• The Prime Minister launched the grand Swachh Bharat Mission through the Mahatma’s visionary glasses, the clean-up isn’t merely physical. 
                                                                                      • Skill India and Atmanirbhar Bharat have been inspired by the Mahatma’s spirit of self-reliance but the means must be as paramount as the end. 
                                                                                      • Swachh Bharat is not just physical, atmanirbharta isn’t just about manufacturing — our children and the weak must feel safe and secure in this country.
                                                                                      Farmers protest & the way forward: 
                                                                                      • During the farmers’ protest, remembering Mahatma Gandhi becomes unavoidable. It is extremely important to break the deadlock farmers & government through dialogue and minimise any chance of violence. That is why the Mahatma is an inspiration — for both sides.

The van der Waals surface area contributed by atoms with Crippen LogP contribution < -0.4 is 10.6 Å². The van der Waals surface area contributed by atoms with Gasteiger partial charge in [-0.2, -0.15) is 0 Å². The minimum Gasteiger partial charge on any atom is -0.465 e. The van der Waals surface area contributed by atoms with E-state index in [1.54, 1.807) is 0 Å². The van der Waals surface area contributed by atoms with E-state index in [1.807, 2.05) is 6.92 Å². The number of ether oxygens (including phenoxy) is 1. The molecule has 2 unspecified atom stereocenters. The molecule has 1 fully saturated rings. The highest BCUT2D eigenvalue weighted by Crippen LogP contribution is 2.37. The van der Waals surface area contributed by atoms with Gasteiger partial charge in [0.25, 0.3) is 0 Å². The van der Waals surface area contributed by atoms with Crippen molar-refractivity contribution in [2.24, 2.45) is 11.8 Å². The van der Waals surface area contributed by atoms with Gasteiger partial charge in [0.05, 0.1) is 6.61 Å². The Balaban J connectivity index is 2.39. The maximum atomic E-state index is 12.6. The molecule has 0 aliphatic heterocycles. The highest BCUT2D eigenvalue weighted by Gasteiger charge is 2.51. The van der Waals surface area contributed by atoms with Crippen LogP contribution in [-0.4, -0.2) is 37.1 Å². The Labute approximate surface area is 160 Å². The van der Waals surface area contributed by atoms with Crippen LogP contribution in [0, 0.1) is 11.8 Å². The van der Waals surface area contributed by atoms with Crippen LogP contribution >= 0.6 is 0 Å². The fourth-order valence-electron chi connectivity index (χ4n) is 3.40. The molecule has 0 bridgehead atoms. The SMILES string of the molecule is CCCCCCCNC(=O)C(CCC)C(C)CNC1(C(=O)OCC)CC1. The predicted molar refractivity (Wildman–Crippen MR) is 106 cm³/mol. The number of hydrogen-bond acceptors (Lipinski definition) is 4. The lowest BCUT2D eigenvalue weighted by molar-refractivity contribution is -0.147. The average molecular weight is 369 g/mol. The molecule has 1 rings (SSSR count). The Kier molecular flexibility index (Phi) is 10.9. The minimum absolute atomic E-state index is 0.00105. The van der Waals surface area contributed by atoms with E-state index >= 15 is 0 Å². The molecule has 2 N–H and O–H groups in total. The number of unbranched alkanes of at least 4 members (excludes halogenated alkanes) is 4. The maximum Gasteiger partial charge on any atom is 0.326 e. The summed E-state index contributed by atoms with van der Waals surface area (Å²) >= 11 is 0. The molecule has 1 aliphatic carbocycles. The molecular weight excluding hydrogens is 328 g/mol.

• So both need to choose means that are wise, that are in tune with that end and build mutual trust and respect. We may not have a Mahatma in our midst today but we surely have his spirit with us as we enter what will, hopefully, be a happy new year.